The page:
Garden Docs: Seeking air-cleaning plants for mom

<strong>Elsie writes:</strong> My mother is recovering from an illness and a friend told her it would be beneficial to have some "air cleaning plants" in the house. I am not familiar with these types of plants. Can you explain how they clean the air? In addition, can you recommend a few plant choices that I can plant in an attractive container? (The potted plant will receive some bright morning light from a nearby window.)

Here is a simplified explanation of how plants clean the air:

Air cleaning plants breathe in "dirty" air and trap pollutants within their structures. Then they exhale

oxygen-rich air in addition to keeping humidity at proper levels that aid in keeping allergies at bay. (A few examples of the pollutants in our homes are found in carpets, furniture, plastics and cleaning products.)

There are several beneficial plants that fall into this description and some are known to do a better job than others, plus being not so fussy about available light and water.

I have a feeling that you would prefer an air cleaning plant that is fairly easy to grow and adds a decorative feel to your mother's home. Here are two possibilities: 1) Corn plant, Dracaena fragrans, is an upright plant with corn-like leaves to 3 feet in length and 4 inches wide. It will tolerate lower light and only needs to be watered when the ? to 1-inch top of the soil is dry; 2) Spider plants, Chlorophytum comosum, are usually used indoors as hanging plants and are admired for their clumping, long, blade-like leaves that cascade into new offsets that form new plants. At one time this was a favorite houseplant that was seen in many homes. It is not particular about water but do water when the top inch of soil is dry. Beware of allowing any houseplant to sit in standing water, so empty the tray beneath the plant after watering.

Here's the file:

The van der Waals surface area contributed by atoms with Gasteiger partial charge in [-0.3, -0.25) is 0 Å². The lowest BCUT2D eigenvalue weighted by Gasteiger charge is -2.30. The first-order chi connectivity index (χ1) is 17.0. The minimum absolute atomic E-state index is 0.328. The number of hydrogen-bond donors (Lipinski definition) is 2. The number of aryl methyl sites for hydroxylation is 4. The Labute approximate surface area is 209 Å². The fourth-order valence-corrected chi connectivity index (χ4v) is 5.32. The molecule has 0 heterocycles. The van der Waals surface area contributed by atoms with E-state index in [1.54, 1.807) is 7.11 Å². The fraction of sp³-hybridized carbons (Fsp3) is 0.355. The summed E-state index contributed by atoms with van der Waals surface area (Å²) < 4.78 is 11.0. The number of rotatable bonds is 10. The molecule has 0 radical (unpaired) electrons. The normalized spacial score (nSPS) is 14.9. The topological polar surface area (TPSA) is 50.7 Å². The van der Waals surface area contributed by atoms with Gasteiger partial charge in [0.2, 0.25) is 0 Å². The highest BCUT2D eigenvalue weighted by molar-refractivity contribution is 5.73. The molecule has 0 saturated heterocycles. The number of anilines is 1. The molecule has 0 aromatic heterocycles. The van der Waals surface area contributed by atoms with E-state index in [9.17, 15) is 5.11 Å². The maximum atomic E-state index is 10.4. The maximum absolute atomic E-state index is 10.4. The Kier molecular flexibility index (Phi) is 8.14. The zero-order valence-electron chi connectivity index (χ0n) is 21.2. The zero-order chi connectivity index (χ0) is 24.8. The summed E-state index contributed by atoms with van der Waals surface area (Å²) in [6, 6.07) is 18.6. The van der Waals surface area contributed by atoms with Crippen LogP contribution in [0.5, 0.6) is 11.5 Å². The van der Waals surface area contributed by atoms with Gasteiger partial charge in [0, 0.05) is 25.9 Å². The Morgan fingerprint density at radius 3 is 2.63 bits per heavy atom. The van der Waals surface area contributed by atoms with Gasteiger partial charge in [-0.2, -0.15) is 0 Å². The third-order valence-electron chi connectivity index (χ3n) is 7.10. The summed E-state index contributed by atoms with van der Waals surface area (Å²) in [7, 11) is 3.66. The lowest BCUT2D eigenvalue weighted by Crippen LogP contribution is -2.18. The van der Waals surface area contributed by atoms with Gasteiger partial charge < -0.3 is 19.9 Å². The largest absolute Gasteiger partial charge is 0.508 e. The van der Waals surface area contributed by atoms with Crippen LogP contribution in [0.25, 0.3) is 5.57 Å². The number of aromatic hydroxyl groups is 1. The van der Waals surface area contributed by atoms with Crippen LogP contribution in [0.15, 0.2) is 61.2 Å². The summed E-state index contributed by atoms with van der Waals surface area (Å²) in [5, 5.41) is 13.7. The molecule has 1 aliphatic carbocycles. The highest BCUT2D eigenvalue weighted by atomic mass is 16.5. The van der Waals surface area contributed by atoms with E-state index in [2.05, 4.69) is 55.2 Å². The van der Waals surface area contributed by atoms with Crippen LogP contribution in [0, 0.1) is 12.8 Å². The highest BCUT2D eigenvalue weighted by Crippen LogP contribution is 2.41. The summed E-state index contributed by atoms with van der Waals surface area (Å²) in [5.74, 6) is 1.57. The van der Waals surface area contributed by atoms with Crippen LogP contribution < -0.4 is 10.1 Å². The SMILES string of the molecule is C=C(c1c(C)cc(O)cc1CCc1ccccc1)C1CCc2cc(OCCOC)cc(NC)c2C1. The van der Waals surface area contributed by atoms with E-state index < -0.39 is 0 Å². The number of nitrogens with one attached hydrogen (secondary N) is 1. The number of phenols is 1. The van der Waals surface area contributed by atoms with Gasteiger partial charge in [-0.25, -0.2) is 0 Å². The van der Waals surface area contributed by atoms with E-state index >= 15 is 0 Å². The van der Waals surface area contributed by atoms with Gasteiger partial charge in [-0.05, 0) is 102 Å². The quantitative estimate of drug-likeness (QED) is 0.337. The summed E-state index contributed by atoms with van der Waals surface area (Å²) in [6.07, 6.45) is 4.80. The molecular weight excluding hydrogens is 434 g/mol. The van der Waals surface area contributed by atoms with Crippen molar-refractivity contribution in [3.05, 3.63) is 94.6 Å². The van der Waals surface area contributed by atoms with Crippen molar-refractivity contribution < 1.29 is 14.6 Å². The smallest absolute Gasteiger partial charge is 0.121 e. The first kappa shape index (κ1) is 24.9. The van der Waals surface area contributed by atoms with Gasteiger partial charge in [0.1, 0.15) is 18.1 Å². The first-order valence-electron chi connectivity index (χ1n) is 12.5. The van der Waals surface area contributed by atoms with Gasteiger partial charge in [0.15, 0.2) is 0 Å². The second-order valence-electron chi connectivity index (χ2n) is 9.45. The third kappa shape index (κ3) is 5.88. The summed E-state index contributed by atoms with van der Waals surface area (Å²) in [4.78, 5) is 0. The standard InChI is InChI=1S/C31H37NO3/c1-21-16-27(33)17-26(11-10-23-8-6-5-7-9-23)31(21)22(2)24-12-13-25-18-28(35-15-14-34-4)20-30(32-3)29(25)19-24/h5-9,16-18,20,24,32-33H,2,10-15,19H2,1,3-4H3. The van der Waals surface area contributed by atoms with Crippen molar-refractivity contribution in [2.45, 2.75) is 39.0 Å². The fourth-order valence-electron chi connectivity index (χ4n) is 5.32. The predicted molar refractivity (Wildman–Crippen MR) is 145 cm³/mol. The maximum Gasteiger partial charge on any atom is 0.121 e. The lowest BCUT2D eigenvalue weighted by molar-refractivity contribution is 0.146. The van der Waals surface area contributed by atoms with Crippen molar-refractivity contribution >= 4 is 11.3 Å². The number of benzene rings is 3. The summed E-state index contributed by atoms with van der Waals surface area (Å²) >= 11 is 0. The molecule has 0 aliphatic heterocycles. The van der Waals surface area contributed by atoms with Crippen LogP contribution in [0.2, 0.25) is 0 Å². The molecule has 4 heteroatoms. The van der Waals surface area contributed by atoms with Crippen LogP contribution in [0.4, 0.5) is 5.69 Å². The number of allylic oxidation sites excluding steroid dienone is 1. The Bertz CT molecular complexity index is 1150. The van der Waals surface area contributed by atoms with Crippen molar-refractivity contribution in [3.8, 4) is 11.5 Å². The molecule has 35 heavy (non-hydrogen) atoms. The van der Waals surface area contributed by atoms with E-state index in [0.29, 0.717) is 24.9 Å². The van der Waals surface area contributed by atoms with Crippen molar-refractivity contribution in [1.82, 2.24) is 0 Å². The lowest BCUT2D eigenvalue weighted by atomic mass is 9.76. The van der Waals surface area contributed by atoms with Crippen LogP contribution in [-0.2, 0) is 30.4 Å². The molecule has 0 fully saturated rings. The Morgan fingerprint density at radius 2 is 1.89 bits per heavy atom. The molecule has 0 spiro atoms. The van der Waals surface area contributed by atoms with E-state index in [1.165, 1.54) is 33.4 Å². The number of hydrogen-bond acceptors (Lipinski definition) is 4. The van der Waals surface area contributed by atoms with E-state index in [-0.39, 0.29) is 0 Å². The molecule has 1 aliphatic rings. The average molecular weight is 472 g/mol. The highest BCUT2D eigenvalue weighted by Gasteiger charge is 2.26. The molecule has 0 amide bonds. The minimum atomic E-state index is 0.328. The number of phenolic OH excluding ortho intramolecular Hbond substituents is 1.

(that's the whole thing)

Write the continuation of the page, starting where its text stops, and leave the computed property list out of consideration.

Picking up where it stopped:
<strong>Liz asks:</strong> Do you have a favorite rose that is fragrant and disease resistant?

I have many favorite roses, but one in particular is "Yves Piaget," a deep pink hybrid tea, that is planted by the front walk, emits the most heavenly fragrance, has shiny leaves, is not too thorny and is disease resistant. The huge peony-like blooms keep their color during the hot summer temperatures and the blossoms have taken "a hit" just now with the extreme low temperatures.

AARS, American Rose Society, gives it a rating of 7.6. It was introduced in l989.

<strong>Summer writes:</strong> We always hung mistletoe during the month of December and now I am wondering if it is safe to continue the tradition, since I was told it was poisonous.

Since mistletoe is much used for Christmas decorations, it should be kept out of the reach of young children since all parts of the plant are poisonous, especially the berries.

The small flowers are inconspicuous and greenish. The berry-like fruits are pinkish-white and covered by a sticky pulp. These attractive berries are filled with toxic amines. A "tea" brewed from the berries has caused fatalities, and both children and adults have died from eating the fresh berries.

<strong>David asks:</strong> What is the name of the shrub that is covered with soft reddish-like fruit this time of year? I have seen it used as a hedge along walks and it seems to be a hardy choice for difficult sites.

You have described the strawberry tree shrub, Arbutus unedo, and it is a fine choice for a hedgerow as long as it is planted far enough from walkways, as the fruit drop can be messy and slippery. It prefers full sun to partial shade and has a tolerance for alkaline soil and heavy clay soil. It is moderately tolerant of wet soil but I have seen it do reasonably well as long as the shrub is not sitting in constant saturated soil.

As an added bonus, the shrub bears small, pinkish-white, urn-shaped flowers in late autumn simultaneously with the fruits produced by the previous year's flowers. It is also known for its tolerance to drought conditions — once established.